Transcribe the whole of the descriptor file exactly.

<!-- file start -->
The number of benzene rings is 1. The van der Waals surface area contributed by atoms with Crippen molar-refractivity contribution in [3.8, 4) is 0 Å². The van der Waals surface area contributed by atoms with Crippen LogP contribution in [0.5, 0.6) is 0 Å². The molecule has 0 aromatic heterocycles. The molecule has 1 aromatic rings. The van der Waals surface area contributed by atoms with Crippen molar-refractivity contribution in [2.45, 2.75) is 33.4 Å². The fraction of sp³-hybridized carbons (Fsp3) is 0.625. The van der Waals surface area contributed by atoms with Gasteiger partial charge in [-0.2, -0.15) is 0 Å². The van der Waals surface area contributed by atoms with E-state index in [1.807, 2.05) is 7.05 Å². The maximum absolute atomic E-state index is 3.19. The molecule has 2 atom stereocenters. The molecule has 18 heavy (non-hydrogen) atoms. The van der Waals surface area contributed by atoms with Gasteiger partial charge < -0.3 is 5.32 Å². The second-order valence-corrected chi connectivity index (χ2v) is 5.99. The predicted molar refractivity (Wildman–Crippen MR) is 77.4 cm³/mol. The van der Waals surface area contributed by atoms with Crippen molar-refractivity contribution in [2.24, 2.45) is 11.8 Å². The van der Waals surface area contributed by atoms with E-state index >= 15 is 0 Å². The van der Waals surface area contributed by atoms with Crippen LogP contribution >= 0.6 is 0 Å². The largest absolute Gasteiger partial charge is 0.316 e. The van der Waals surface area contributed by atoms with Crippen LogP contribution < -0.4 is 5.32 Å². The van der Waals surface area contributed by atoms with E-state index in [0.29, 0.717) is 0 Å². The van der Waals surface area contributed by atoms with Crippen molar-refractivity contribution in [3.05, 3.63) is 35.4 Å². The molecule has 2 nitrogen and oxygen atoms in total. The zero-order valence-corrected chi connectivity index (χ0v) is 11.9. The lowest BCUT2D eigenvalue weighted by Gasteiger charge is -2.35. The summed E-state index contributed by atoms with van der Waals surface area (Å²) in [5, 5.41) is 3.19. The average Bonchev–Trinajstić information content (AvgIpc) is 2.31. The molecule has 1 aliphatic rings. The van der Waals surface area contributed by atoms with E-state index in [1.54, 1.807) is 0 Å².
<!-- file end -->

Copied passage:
The number of benzene rings is 1. The van der Waals surface area contributed by atoms with Crippen molar-refractivity contribution in [3.8, 4) is 0 Å². The van der Waals surface area contributed by atoms with Crippen LogP contribution in [0.5, 0.6) is 0 Å². The molecule has 0 aromatic heterocycles. The molecule has 1 aromatic rings. The van der Waals surface area contributed by atoms with Crippen molar-refractivity contribution in [2.45, 2.75) is 33.4 Å². The fraction of sp³-hybridized carbons (Fsp3) is 0.625. The van der Waals surface area contributed by atoms with Gasteiger partial charge in [-0.2, -0.15) is 0 Å². The van der Waals surface area contributed by atoms with E-state index in [1.807, 2.05) is 7.05 Å². The maximum absolute atomic E-state index is 3.19. The molecule has 2 atom stereocenters. The molecule has 18 heavy (non-hydrogen) atoms. The van der Waals surface area contributed by atoms with Gasteiger partial charge < -0.3 is 5.32 Å². The second-order valence-corrected chi connectivity index (χ2v) is 5.99. The predicted molar refractivity (Wildman–Crippen MR) is 77.4 cm³/mol. The van der Waals surface area contributed by atoms with Crippen molar-refractivity contribution in [2.24, 2.45) is 11.8 Å². The van der Waals surface area contributed by atoms with E-state index >= 15 is 0 Å². The van der Waals surface area contributed by atoms with Crippen LogP contribution >= 0.6 is 0 Å². The largest absolute Gasteiger partial charge is 0.316 e. The van der Waals surface area contributed by atoms with Crippen LogP contribution < -0.4 is 5.32 Å². The van der Waals surface area contributed by atoms with E-state index in [0.29, 0.717) is 0 Å². The van der Waals surface area contributed by atoms with Crippen molar-refractivity contribution in [3.05, 3.63) is 35.4 Å². The molecule has 2 nitrogen and oxygen atoms in total. The zero-order valence-corrected chi connectivity index (χ0v) is 11.9. The lowest BCUT2D eigenvalue weighted by Gasteiger charge is -2.35. The summed E-state index contributed by atoms with van der Waals surface area (Å²) in [5, 5.41) is 3.19. The average Bonchev–Trinajstić information content (AvgIpc) is 2.31. The molecule has 1 aliphatic rings. The van der Waals surface area contributed by atoms with E-state index in [1.54, 1.807) is 0 Å².